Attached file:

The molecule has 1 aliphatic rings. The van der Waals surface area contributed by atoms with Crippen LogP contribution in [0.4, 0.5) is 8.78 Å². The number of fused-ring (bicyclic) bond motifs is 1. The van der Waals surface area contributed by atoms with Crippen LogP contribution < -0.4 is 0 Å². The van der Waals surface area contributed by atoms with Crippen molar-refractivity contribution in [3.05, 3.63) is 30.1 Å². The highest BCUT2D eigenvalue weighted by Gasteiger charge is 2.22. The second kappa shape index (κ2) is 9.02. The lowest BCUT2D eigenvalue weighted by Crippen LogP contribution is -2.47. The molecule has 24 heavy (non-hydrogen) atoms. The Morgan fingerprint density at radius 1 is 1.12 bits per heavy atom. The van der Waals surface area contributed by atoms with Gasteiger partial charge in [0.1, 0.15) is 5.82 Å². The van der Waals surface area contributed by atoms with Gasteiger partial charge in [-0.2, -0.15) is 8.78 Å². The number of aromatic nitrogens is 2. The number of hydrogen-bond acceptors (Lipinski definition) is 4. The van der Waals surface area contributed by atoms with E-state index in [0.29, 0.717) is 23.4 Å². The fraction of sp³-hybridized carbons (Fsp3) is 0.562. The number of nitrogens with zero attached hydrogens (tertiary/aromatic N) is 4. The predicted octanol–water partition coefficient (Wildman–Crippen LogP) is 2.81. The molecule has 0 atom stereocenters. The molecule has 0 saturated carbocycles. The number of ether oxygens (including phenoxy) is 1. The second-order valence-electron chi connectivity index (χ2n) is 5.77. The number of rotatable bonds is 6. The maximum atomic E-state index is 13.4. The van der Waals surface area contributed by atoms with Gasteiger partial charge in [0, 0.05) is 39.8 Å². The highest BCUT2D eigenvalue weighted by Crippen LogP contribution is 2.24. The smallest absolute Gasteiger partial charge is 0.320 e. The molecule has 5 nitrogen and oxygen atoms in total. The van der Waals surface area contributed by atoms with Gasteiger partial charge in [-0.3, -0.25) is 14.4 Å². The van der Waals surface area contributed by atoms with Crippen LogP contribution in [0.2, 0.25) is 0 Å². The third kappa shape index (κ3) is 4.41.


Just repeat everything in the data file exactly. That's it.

The molecule has 1 aliphatic rings. The van der Waals surface area contributed by atoms with Crippen LogP contribution in [0.4, 0.5) is 8.78 Å². The number of fused-ring (bicyclic) bond motifs is 1. The van der Waals surface area contributed by atoms with Crippen LogP contribution < -0.4 is 0 Å². The van der Waals surface area contributed by atoms with Crippen molar-refractivity contribution in [3.05, 3.63) is 30.1 Å². The highest BCUT2D eigenvalue weighted by Gasteiger charge is 2.22. The second kappa shape index (κ2) is 9.02. The lowest BCUT2D eigenvalue weighted by Crippen LogP contribution is -2.47. The molecule has 24 heavy (non-hydrogen) atoms. The Morgan fingerprint density at radius 1 is 1.12 bits per heavy atom. The van der Waals surface area contributed by atoms with Gasteiger partial charge in [0.1, 0.15) is 5.82 Å². The van der Waals surface area contributed by atoms with Gasteiger partial charge in [-0.2, -0.15) is 8.78 Å². The number of aromatic nitrogens is 2. The number of hydrogen-bond acceptors (Lipinski definition) is 4. The van der Waals surface area contributed by atoms with E-state index in [0.29, 0.717) is 23.4 Å². The fraction of sp³-hybridized carbons (Fsp3) is 0.562. The number of nitrogens with zero attached hydrogens (tertiary/aromatic N) is 4. The predicted octanol–water partition coefficient (Wildman–Crippen LogP) is 2.81. The molecule has 0 atom stereocenters. The molecule has 0 saturated carbocycles. The number of ether oxygens (including phenoxy) is 1. The second-order valence-electron chi connectivity index (χ2n) is 5.77. The number of rotatable bonds is 6. The maximum atomic E-state index is 13.4. The van der Waals surface area contributed by atoms with Gasteiger partial charge in [0, 0.05) is 39.8 Å². The highest BCUT2D eigenvalue weighted by Crippen LogP contribution is 2.24. The smallest absolute Gasteiger partial charge is 0.320 e. The molecule has 5 nitrogen and oxygen atoms in total. The van der Waals surface area contributed by atoms with Gasteiger partial charge in [-0.3, -0.25) is 14.4 Å². The van der Waals surface area contributed by atoms with Crippen LogP contribution in [0.2, 0.25) is 0 Å². The third kappa shape index (κ3) is 4.41.